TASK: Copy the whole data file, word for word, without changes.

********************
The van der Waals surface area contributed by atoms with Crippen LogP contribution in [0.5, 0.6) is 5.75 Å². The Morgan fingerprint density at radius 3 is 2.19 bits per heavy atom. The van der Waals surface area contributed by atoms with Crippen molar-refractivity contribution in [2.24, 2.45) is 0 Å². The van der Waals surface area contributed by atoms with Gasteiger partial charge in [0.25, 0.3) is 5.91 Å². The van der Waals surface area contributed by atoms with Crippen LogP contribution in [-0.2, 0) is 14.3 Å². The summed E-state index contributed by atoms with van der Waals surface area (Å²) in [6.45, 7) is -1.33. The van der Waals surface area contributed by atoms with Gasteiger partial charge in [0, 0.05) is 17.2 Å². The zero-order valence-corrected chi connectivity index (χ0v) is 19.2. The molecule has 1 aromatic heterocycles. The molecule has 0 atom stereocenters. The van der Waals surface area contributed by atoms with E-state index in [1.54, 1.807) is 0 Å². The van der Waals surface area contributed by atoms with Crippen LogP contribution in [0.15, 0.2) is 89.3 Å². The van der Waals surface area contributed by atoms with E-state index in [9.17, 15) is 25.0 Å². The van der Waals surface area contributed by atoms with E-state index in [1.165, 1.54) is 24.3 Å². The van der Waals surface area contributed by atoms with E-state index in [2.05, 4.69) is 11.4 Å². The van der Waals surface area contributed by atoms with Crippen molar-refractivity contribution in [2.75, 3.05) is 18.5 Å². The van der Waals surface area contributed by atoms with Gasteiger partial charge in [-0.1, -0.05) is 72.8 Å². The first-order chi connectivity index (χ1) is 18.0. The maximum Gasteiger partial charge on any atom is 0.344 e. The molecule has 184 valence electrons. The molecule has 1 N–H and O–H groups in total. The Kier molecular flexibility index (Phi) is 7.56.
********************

The van der Waals surface area contributed by atoms with Crippen LogP contribution in [0.5, 0.6) is 5.75 Å². The Morgan fingerprint density at radius 3 is 2.19 bits per heavy atom. The van der Waals surface area contributed by atoms with Crippen molar-refractivity contribution in [2.24, 2.45) is 0 Å². The van der Waals surface area contributed by atoms with Gasteiger partial charge in [0.25, 0.3) is 5.91 Å². The van der Waals surface area contributed by atoms with Crippen LogP contribution in [-0.2, 0) is 14.3 Å². The summed E-state index contributed by atoms with van der Waals surface area (Å²) in [6.45, 7) is -1.33. The van der Waals surface area contributed by atoms with Gasteiger partial charge in [0, 0.05) is 17.2 Å². The zero-order valence-corrected chi connectivity index (χ0v) is 19.2. The molecule has 1 aromatic heterocycles. The molecule has 0 atom stereocenters. The van der Waals surface area contributed by atoms with E-state index in [1.54, 1.807) is 0 Å². The van der Waals surface area contributed by atoms with Crippen LogP contribution in [0.15, 0.2) is 89.3 Å². The van der Waals surface area contributed by atoms with E-state index in [9.17, 15) is 25.0 Å². The van der Waals surface area contributed by atoms with E-state index in [1.165, 1.54) is 24.3 Å². The van der Waals surface area contributed by atoms with E-state index in [2.05, 4.69) is 11.4 Å². The van der Waals surface area contributed by atoms with Crippen molar-refractivity contribution in [2.75, 3.05) is 18.5 Å². The van der Waals surface area contributed by atoms with Gasteiger partial charge in [-0.1, -0.05) is 72.8 Å². The first-order chi connectivity index (χ1) is 18.0. The maximum Gasteiger partial charge on any atom is 0.344 e. The molecule has 184 valence electrons. The molecule has 1 N–H and O–H groups in total. The Kier molecular flexibility index (Phi) is 7.56.